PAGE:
ARM Expands Presence in Distribution

Electronics distributors are continuing to add to their array of services and products for the engineering community — the decision makers in the design chain. Distributors believe securing a connection with a customer's engineers will expand the relationship as a product moves down the line toward volume manufacturing.

{complink 12895|Premier Farnell plc} has been moving steadily beyond its component sales business by building the element14 engineering community and, more recently, a design services site, the Knode. On Monday, the company secured a key relationship in the processor business by agreeing to offer {complink 444|ARM Ltd.} development tools, software, evaluation boards, and debug hardware across the Americas through its Newark/element14 brand.

“For many of our customers, ARM is the architecture of choice,” Chris Sullivan, head of global solutions marketing for Premier Farnell, said in a phone interview. “We've sold ARM devices, and now we want to provide those same customers with ARM development tools.” The distributor has invested in making the development process as easy as possible for engineers by integrating the ARM portfolio into the Newark/element14 design solutions flow.

For example, Newark/element14 has built reference designs and boards targeted at specific applications. When engineers work within the Newark/element14 design environment, the designs and related materials are presented on the page. Some of them were developed by users in the element14 engineering community.

Newark/element14's efforts are targeted at small and midsize OEMs and design houses that don't need the array of tools and services large OEMs require. The distributor offers PCB design software, component integration, CAD libraries, and quickturn prototyping. The choices are available a la carte , so designers can mix and match what they need. If registration or licensing is required, users can register a single user or multiple users.

Suppliers have difficulty managing thousands of small relationships, and that's where distributors step in. “Premier Farnell's innovative approach of combining the power of community and designer engagement with e-commerce adds great value to the wider ARM ecosystem,” Mark Onions, director of marketing for ARM's system design division, said in a press release.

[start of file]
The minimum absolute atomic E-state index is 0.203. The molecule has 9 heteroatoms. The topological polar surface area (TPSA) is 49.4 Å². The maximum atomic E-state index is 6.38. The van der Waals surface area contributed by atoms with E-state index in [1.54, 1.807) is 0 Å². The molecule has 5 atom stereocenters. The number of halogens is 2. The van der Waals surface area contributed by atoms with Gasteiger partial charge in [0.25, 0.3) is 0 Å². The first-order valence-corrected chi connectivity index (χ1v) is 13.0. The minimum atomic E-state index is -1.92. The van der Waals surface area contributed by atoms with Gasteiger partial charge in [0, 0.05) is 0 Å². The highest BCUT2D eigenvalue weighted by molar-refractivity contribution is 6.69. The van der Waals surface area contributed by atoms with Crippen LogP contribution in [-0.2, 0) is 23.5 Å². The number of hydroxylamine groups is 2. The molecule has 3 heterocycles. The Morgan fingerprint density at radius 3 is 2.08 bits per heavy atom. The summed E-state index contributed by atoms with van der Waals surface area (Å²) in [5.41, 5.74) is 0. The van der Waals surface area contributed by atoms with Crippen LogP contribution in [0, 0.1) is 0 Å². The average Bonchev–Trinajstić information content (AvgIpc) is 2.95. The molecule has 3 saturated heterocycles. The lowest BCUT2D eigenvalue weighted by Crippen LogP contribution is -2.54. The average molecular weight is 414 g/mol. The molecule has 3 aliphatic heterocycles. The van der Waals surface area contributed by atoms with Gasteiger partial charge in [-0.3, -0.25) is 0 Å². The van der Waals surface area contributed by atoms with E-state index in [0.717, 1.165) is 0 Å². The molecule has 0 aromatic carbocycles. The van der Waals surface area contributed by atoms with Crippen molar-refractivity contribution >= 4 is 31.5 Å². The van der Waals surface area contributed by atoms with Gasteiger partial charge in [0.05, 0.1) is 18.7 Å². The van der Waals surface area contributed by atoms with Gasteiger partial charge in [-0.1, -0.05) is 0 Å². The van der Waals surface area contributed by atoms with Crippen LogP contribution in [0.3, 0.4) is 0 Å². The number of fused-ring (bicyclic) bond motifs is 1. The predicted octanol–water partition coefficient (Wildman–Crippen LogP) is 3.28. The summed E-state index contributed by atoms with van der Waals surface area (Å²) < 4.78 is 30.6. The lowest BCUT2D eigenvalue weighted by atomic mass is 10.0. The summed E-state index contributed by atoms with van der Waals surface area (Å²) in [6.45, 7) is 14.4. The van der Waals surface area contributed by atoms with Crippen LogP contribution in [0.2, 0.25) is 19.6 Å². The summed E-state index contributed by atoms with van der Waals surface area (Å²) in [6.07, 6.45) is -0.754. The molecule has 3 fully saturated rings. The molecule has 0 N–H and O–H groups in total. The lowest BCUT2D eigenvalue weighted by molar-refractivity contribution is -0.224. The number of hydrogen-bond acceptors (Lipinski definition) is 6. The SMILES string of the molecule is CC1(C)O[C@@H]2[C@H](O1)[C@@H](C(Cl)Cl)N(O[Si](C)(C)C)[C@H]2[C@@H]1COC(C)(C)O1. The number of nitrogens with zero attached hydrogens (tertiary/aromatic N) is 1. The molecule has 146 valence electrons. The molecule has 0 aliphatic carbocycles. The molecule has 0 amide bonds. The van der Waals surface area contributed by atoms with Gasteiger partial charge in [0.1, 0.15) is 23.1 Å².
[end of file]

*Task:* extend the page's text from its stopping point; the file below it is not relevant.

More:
“Licensing to big silicon players is where ARM plays,” says Sullivan. “We give them the reach and exposure to a broader engineering community.”

Element14/Newark has also been improving the capabilities of its Eagle PCB design software, CAD libraries, components integration, and prototyping to make the process seamless. “For example, we've made it easier to import designs [to the element14/Newark environment] that have been developed in different file formats,” Sullivan says. “We are trying to help engineers get products to market faster, so we put everything they need in their hands ASAP.”

4 comments on “ARM Expands Presence in Distribution

  1. Cryptoman
    January 25, 2012

    I congratulate Premier Farnell on their decision of providing ARM development tools besides ARM devices. This just makes perfect sense for everyone involved to be honest.

    As an  embedded systems professional, I can confirm that there is nothing more frustrating than putting together an embedded development environment by picking and choosing every single bit from a different supplier/vendor/manufacturer. Then you have to get round the compatibility issues that may arise and when that happens no salesman takes the responsibility and you suffer as a developer. It is a nightmare !

    Having a one stop shop in embedded development is a great bliss and it definitely simplifies the logistics of sourcing all the parts to start/continue your work. This move will also increase ARM's existing popularity because the support for it is increasing and its believer community is ever expanding.


  2. tioluwa
    January 25, 2012

    I agree with Cryptoman, however, let's wait and see what potfolios they actually come up with and what they will put in place to win the heart of embedded designers. If their target area is small and midsize OEMs, the cost will count alot, but more importantly will be the vastness of their ARM potfolio.


  3. Taimoor Zubar
    January 25, 2012

    From a business standpoint, I can say that ARM is diversifying in the right direction. It's very likely to be en effective move in the long run.

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    December 19, 2018

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